Gil Asakawa's Nikkei View | Dreaming of travel to Japan
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Asakusa, Tokyo - two women in kimono

Dreaming of travel to Japan

During the last week of October, there was a lot on my mind, including Covid-19 and the ongoing pandemic, and of course the November U.S. elections. But I also found myself at a moment in time, looking back one year that week to a 2019 family trip to Japan, and looking forward to next year with the hopes that we’ll be able to return.

Longtime readers know I was born in Japan and moved to the U.S. when I was a kid. You also know that I always advocate for Americans – and especially Japanese Americans – to travel to Japan. I’m pretty familiar with the country, and I’ve traveled to most of Japan from Hokkaido, the northernmost island, to Okinawa, at the southern end. And yet, whenever I go back to Japan, I find new parts of myself to connect with, and enrich my sense of identity.

I think back and marvel that my wife, her folks, her brother and his partner and I were in Japan probably while Covid was starting to begin its terrible, tragic trek around the globe. We’re grateful for the timing, that we returned to the US before the pandemic broke out. Given the grim reality of the virus and how it’s affected day to day life worldwide, it seems almost dreamlike now to think back on the trip.

We flew from Denver International Airport to Narita Airport outside Tokyo on the direct United flight, a Boeing 787 Dreamliner that flies high and fast. The direct flight makes it much easier to go between Colorado and Japan without bouncing around the west coast and waiting for a connecting flight.

It’s a wonderful way to go to Japan from Colorado, but sadly, the direct flight has been put on hold for now.

A cat guards the entrance to a small shrine near the entrance to the Yanaka Ginza shopping street, where cats are revered and show up in a number of forms.

From Narita, we took an express train from the airport to Nippori Station, a smooth 45-minute ride, and checked into our hotel just a couple of blocks away from the train station. The station is on the Japan Rail (JR) Yamanote Line, a loop of stops that can take you to most of the places in Tokyo you might want to visit. And because it’s a loop, it’s okay if you miss a stop, because déjà vu — the train will eventually come back.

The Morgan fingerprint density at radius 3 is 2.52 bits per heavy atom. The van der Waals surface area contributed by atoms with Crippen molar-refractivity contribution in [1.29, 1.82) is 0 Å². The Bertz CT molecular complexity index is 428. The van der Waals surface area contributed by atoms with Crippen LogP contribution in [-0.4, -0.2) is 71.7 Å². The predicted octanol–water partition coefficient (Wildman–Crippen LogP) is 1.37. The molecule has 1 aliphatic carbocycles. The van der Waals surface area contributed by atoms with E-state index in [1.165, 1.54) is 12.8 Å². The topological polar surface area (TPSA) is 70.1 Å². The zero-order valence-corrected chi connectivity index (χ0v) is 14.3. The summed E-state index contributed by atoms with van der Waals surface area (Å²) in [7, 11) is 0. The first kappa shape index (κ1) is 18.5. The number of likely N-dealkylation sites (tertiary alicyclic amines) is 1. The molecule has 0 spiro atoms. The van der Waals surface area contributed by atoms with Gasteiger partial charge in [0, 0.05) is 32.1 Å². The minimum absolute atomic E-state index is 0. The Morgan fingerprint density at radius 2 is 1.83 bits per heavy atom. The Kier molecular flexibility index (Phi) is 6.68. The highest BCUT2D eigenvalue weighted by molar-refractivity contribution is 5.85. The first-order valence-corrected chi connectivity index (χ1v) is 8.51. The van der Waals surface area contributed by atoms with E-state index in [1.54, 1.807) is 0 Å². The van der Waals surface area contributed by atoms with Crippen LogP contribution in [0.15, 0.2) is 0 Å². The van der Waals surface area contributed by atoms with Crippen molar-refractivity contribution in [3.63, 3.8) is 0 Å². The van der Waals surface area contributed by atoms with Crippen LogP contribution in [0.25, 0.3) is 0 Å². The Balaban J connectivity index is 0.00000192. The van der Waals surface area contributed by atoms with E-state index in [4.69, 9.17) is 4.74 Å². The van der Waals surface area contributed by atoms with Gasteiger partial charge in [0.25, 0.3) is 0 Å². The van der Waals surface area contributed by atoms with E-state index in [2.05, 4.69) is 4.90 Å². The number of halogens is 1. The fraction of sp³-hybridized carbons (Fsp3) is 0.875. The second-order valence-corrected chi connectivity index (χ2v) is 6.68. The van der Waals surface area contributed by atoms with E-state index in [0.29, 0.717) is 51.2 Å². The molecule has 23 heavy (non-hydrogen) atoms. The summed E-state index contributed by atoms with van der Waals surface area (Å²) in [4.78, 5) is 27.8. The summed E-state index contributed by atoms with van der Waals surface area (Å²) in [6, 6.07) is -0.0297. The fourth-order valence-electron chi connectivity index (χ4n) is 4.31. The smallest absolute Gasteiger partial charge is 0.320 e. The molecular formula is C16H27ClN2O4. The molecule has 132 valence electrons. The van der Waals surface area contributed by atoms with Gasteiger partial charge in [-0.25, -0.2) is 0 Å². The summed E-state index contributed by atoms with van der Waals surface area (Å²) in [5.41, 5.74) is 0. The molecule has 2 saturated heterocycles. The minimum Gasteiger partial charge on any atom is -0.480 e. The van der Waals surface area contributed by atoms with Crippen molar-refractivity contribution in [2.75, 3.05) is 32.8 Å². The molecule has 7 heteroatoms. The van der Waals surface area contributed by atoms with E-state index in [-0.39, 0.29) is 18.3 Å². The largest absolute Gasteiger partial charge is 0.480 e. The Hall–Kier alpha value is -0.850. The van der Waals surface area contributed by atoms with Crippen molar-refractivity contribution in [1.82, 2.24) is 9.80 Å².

All of us paid for a seven-day Japan Rail Pass, which gave us full access to any JR trains, though not the subways and some other privately-owned train lines. You can purchase the JR Pass, which is only available to foreigners (not Japanese citizens), for either seven or 14 days. It’s a great deal, highly recommended for any traveler thinking about spending a week or two in Japan. The pass is also good for most of the famous Shinkansen, or Bullet Trains, with a wave of the pass (though getting the free tickets in advance is recommended to reserve a seat).

Nippori is at the northern part of the Yamanote loop, with the more famous Ueno and Tokyo Stations down to the east and Shibuya and Shinjuku down to the west on the loop.

Here’s looking at you: The cat theme is on view everywhere in Yanaka Ginza.

I’d never explored around Nippori before, but chose it because of the easy access from Narita and a nearby neighborhood called Yanaka Ginza, which is nothing like Tokyo’s famous, high-class Ginza shopping district. Yanaka Ginza is a quiet narrow shopping street of a few blocks that feels like it hasn’t changed since the post-war 1950s, during the Showa Era under Emperor Hirohito. The shops and street food are plentiful and inexpensive, and there’s a distinct cat theme to the district. Cats adorn signs, cat statues look down on passersby from atop shop roofs, and cats (real ones) seemingly guard the Buddhist temple near one end of the street.

Asakusa, a lively shopping, street food and dining area with Sensoji, the oldest Buddhist Temple in Tokyo at its heart. (The two young women shooting a selfie at the top of this post are about to enter Sensoji.)

From our hotel it was an easy ride on the Yamanote train to get to our various destinations. Most notable was a walk through the Asakusa district, where a huge gate, the Kaminarimon, welcomes visitors with its enormous hanging lamp into a long shopping arcade, Nakamise Dori (“Inside Street of Stores”) that leads to Sensoji, the oldest Buddhist temple in Tokyo.

Asakusa and the surrounding neighborhoods are a heavenly trove of street food and shopping. I’ve stopped by one of the booths over the years to buy a berets on many of my trips. I also love to stop and buy some Dango, chewy mochi balls coated with Kinako soy bean powder. You buy the sticks of Dango and eat them next to the booth at a couple of small standing tables. (It’s not cool to eat food while you walk — one of many etiquette rules that are important to know if you’re going to Japan.)